For evidence, the site offers two tissues analyses of pistachios that were sprayed with VF-11 (the foliar feeding method). The previous year (no VF-11) the leaves had high levels of copper and low levels of boron and magnesium. After treatment, the copper was reduced and boron and magnesium improved. Since boron and magnesium are not in the product, perhaps the copper was somehow transmuted into boron and magnesium? I can’t think of a more rational explanation if VF-11 is the causative agent. But I can think of lots of reasons this variation might happen from year to year, including the use of copper fungicides and the ability of some nutrients to restrict the uptake of others.

There’s also tissue analyses from a “sick vineyard” taken in June, then repeated in October after foliar application of VF-11. Both potassium and magnesium are singled out for note, though the ratings information is strangely missing (in other words, there’s no notation whether the levels are deficient, sufficient, or excessive). The differences between the %K and %Mg are circled for one sample, though a quick statistical analysis of all 4 samples show no significant differences between dates.  And even if there were – does anyone really expect leaf nutrient levels to be the same in June as in October? Keep in mind that the plant is both producing fruit and preparing for dormancy. Nutrients do move around!

Where did this magical recipe come from?

Again, relying on garden forums for my information (since the product website is vague on the topic), Eleanor “got the formula from a “cantankerous” elderly chemist who grew healthy plants, including tomato plants that were 30 ft. long.”

What’s actually in this miracle product?

According to the Washington State’s fertilizer product database (a really helpful resource for anyone, not just Washington residents), it is 0.15% N, 0.85% P, and 0.55% K (yes, these are all less than 1%). It also contains 3.5 ppm zinc and 3.2 ppm molybdenum. Products with such minute levels of minerals really aren’t fertilizer, but they really aren’t plant food either. Once this is diluted, you are left with…water. This is uncomfortably similar to homeopathic “cell salts,” which are highly diluted mineral products used to prevent disease in humans. Coincidentally, fans of Eleanor’s potions report that VF stands for Verticillium/Fusarium, “signifying that it creates disease resistance”. Hmm.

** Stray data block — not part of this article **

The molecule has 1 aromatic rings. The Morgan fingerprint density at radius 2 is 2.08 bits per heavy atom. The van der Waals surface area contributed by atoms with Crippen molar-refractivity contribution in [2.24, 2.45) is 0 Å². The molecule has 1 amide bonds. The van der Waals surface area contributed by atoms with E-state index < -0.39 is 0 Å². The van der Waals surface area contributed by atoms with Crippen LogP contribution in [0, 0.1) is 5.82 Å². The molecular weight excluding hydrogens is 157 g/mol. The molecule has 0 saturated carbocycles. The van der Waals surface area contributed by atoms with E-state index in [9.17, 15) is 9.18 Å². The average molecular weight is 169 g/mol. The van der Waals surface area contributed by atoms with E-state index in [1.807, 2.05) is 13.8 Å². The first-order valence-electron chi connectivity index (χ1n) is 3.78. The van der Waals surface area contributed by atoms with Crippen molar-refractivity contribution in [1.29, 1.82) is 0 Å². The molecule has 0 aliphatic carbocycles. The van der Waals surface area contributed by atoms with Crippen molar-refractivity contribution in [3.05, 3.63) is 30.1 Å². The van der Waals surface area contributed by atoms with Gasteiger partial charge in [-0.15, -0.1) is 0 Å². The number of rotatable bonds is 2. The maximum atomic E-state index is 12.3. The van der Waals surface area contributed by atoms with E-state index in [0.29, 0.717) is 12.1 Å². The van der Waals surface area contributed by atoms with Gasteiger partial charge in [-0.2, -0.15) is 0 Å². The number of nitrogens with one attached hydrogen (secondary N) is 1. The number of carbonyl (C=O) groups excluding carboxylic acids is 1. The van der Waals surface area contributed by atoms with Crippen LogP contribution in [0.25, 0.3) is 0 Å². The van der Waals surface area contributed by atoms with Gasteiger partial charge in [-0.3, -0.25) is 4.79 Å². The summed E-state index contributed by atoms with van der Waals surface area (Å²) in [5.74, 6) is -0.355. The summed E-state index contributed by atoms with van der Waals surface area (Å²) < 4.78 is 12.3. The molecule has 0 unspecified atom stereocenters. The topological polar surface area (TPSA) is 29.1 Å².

As Dr. Barrett points out on his QuackWatch site about homeopathic cell salts, “many are so diluted that they could not correct a mineral deficiency even if one were present.” I would venture the same would be true in plants. Again, Eleanor’s aficionados report that the “11” in the name “signifies it has eleven ingredients include iron, boron, copper, zinc, and molybdenum.” Hmm. Washington State’s analysis lab couldn’t find either iron or boron. Or whatever the other 4 minerals might be (besides the nitrogen, phosphorus, potassium, molybdenum and zinc).

Finally, the most bizarre use of this product must be the one reported by another fan of Eleanor’s: “Eleanor called me this evening and she could hear my parrots in the background…she told me that she, too, has birds. She then went on to explain that a woman told her that her birds looked terrible and that she started to spray them with Eleanor’s VF-11…an amazing improvement in both their plumage and in their attitudes…so, Eleanor did a test with hundreds of birds…and confirmed that spraying your birds often with the same mixture of VF-11 and water…room temperature…would enhance their feathering and make them much happier!

“Eleanor believes that indoor pets miss out on a lot of necessary nutrition due to being indoors….she stated the importance of animals and birds of being exposed to “dew”. I always assumed that dew was just water…but, Eleanor believes it contains nutrients.”

I think I need to stop now.